The LPGAs prepared statement says that they are instituting this English requirement because 'athletes now have more responsibilities and we want to help their professional development. State Senators from California to the Carolinas are slapping their heads because they failed to think of this tactical genius. For years, theyve been deporting day workers, landscapers and meat packers when they should have been concentrating their efforts on the scourge of professional athletes. Yao Ming, Ichiro and Dice K beware. Youre next!
 
An LPGA spokeperson said, 'There are more fans, more media and more sponsors. We want to help our athletes as best we can succeed off the golf course as well as on it.' Well, who can argue with that? But, lets take a look at how things got to this point.
 
For years, the LPGA has struggled to be more significant. And, for the past decade or so, it has done a wonderful job doing just that. Annika and Lorena easily enter into any conversation about the most dominant athletes in their sports. As purses rose, the money attracted more and more players from all over the world. The level of competition rose dramatically to the point where nearly every winner on the LPGA can legitimately say that, for at least one weekend, she was the best golfer in the world.
 
The LPGA has about 170 active players. Of that number, 120 or so are from outside the U.S. and 45 are from Korea. Currently, 14 of the top 25 money winners are of Korean heritage. Its been said that there are more Kims on tour than there are in a Korean Kim Chee factory. (Kim Chee is a traditional and delicious Korean fermented cabbage appetizer, but you probably already knew that.) And, there are more Korean Parks on tour than there are American theme parks.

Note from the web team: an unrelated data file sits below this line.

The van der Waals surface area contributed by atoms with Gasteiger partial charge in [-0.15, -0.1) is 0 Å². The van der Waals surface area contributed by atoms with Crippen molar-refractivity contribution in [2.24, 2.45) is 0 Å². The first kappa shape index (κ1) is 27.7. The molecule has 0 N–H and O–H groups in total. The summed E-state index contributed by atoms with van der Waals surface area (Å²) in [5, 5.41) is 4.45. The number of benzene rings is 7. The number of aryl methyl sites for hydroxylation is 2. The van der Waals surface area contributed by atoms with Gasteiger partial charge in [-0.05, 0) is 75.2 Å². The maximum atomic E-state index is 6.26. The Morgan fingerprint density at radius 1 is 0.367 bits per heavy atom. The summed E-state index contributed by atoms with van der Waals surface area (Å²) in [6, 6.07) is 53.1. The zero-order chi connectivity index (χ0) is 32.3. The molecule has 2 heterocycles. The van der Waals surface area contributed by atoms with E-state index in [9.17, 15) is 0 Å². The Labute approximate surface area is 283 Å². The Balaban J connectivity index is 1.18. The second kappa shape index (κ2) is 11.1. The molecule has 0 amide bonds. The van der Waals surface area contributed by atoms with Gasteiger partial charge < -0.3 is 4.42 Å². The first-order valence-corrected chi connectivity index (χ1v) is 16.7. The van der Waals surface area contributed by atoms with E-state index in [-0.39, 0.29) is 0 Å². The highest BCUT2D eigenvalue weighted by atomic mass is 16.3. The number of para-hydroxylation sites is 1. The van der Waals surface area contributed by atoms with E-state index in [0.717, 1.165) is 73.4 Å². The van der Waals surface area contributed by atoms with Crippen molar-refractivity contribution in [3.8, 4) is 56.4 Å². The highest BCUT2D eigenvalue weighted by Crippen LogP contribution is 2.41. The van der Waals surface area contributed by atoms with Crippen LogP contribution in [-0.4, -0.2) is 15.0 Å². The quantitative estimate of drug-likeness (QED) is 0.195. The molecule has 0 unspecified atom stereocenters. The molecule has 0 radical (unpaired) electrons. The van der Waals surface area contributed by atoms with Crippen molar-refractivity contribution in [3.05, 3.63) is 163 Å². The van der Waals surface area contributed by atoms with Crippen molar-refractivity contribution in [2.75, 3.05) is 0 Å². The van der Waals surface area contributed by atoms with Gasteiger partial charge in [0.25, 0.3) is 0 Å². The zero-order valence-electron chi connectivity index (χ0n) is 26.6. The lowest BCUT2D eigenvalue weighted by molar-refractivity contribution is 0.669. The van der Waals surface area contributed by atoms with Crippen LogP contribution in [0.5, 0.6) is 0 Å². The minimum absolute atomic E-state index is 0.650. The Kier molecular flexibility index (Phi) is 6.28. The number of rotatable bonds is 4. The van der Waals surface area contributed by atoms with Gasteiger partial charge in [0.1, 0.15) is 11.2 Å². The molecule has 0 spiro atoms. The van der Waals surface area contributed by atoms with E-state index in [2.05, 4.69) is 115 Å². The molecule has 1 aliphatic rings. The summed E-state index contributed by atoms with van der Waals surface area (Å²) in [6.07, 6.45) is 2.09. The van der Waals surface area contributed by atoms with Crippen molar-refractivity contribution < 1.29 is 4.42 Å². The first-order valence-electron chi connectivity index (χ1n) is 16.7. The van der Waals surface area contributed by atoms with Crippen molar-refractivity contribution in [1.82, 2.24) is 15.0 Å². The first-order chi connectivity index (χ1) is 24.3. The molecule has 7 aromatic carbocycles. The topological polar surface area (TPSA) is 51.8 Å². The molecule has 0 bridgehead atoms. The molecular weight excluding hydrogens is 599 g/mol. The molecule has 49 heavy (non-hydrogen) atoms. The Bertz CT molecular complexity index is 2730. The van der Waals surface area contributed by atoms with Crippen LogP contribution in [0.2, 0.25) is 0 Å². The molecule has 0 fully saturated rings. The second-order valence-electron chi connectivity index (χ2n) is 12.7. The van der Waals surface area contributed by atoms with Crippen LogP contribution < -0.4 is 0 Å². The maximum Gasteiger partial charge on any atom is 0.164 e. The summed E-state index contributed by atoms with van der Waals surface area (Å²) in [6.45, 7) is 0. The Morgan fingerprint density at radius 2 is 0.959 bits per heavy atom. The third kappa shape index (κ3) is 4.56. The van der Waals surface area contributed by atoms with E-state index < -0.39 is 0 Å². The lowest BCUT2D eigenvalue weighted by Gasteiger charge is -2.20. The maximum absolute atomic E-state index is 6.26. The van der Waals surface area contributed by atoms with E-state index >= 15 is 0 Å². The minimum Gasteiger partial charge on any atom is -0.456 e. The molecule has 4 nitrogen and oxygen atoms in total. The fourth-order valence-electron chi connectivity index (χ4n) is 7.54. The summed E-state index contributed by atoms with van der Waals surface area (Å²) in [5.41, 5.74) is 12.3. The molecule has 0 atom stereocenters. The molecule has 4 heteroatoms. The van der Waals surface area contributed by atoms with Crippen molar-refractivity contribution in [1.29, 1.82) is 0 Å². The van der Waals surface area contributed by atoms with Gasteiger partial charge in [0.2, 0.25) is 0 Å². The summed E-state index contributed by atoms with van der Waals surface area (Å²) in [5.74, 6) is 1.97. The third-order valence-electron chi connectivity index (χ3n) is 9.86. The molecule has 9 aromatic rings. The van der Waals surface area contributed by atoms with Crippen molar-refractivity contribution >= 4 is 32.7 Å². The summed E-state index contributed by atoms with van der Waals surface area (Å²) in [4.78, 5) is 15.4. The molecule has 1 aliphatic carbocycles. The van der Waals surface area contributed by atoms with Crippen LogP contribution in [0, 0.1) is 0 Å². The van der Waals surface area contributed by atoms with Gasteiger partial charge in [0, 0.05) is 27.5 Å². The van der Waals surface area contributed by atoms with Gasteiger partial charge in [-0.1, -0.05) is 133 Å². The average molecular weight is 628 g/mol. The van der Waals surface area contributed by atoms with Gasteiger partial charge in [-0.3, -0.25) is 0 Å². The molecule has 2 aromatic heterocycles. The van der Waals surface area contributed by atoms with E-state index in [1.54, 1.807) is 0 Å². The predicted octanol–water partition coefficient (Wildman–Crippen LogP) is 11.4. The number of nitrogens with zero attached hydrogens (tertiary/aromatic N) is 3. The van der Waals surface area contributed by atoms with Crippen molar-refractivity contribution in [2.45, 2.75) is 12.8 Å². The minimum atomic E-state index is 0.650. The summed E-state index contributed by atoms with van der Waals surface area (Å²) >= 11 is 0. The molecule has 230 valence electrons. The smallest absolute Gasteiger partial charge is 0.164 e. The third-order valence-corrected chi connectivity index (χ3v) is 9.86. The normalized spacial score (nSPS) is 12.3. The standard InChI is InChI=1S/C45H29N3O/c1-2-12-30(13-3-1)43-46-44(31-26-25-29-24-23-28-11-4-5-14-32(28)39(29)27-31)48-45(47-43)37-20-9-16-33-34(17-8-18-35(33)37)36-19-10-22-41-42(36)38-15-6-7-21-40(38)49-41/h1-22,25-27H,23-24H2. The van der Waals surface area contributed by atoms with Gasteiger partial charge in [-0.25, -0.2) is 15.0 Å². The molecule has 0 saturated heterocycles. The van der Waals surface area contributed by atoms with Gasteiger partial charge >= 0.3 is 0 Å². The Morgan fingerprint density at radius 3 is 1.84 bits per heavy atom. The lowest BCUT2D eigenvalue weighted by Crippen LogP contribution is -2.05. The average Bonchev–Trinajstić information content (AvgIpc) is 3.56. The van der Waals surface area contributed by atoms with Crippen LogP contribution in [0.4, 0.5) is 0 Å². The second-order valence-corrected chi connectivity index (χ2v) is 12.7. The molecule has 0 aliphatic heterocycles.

In America, you are allowed to say whatever you want as long as it does not incite a riot -- as evidenced by this column. You are allowed to dress as you wish as long as it is not 'indecent' and does not incite riot (Thank you for exercising your rights, Ms. Gulbis and others). And, the last I heard, you are allowed to speak in whatever language you want -- unless you are actually applying for citizenship. If Reilly Rankin wins the U.S. Open next year, Im all for allowing her to conduct her interview in pig Latin.
 
Let's be honest, the LPGA wants all the foreign-born players to speak English so that the American viewer can relate to them. We love, love, love athletes who have stories. That is why the Olympic coverage spent so much time on the back-story of how this or that pentathlete overcame dyslexia or Tourettes or even dyslexic Tourettes. It helps us relate. And, it adds some colorful words to our vocabulary. We want the story behind the story.